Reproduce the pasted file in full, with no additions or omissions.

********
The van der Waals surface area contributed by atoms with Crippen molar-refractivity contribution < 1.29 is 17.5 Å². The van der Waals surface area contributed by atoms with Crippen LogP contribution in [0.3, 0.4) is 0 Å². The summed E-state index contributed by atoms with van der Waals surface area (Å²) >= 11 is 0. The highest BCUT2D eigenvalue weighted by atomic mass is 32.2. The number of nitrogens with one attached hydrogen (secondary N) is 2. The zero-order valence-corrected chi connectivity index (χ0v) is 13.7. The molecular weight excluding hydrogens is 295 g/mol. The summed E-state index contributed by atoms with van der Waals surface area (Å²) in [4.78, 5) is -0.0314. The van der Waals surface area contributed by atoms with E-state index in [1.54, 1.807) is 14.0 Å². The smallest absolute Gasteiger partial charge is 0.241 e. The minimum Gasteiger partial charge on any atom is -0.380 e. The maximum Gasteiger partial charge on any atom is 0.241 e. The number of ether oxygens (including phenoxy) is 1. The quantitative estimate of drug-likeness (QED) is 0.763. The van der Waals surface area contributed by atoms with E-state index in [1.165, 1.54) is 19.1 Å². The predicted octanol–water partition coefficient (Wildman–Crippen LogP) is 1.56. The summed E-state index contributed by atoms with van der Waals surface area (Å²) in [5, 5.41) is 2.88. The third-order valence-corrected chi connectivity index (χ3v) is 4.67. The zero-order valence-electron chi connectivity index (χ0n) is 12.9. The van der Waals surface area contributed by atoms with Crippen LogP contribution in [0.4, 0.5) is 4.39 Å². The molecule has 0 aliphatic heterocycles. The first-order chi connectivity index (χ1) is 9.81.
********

The van der Waals surface area contributed by atoms with Crippen molar-refractivity contribution < 1.29 is 17.5 Å². The van der Waals surface area contributed by atoms with Crippen LogP contribution in [0.3, 0.4) is 0 Å². The summed E-state index contributed by atoms with van der Waals surface area (Å²) >= 11 is 0. The highest BCUT2D eigenvalue weighted by atomic mass is 32.2. The number of nitrogens with one attached hydrogen (secondary N) is 2. The zero-order valence-corrected chi connectivity index (χ0v) is 13.7. The molecular weight excluding hydrogens is 295 g/mol. The summed E-state index contributed by atoms with van der Waals surface area (Å²) in [4.78, 5) is -0.0314. The van der Waals surface area contributed by atoms with E-state index in [1.54, 1.807) is 14.0 Å². The smallest absolute Gasteiger partial charge is 0.241 e. The minimum Gasteiger partial charge on any atom is -0.380 e. The maximum Gasteiger partial charge on any atom is 0.241 e. The number of ether oxygens (including phenoxy) is 1. The quantitative estimate of drug-likeness (QED) is 0.763. The van der Waals surface area contributed by atoms with E-state index in [1.165, 1.54) is 19.1 Å². The predicted octanol–water partition coefficient (Wildman–Crippen LogP) is 1.56. The summed E-state index contributed by atoms with van der Waals surface area (Å²) in [5, 5.41) is 2.88. The third-order valence-corrected chi connectivity index (χ3v) is 4.67. The zero-order valence-electron chi connectivity index (χ0n) is 12.9. The van der Waals surface area contributed by atoms with Crippen LogP contribution in [0.4, 0.5) is 4.39 Å². The molecule has 0 aliphatic heterocycles. The first-order chi connectivity index (χ1) is 9.81.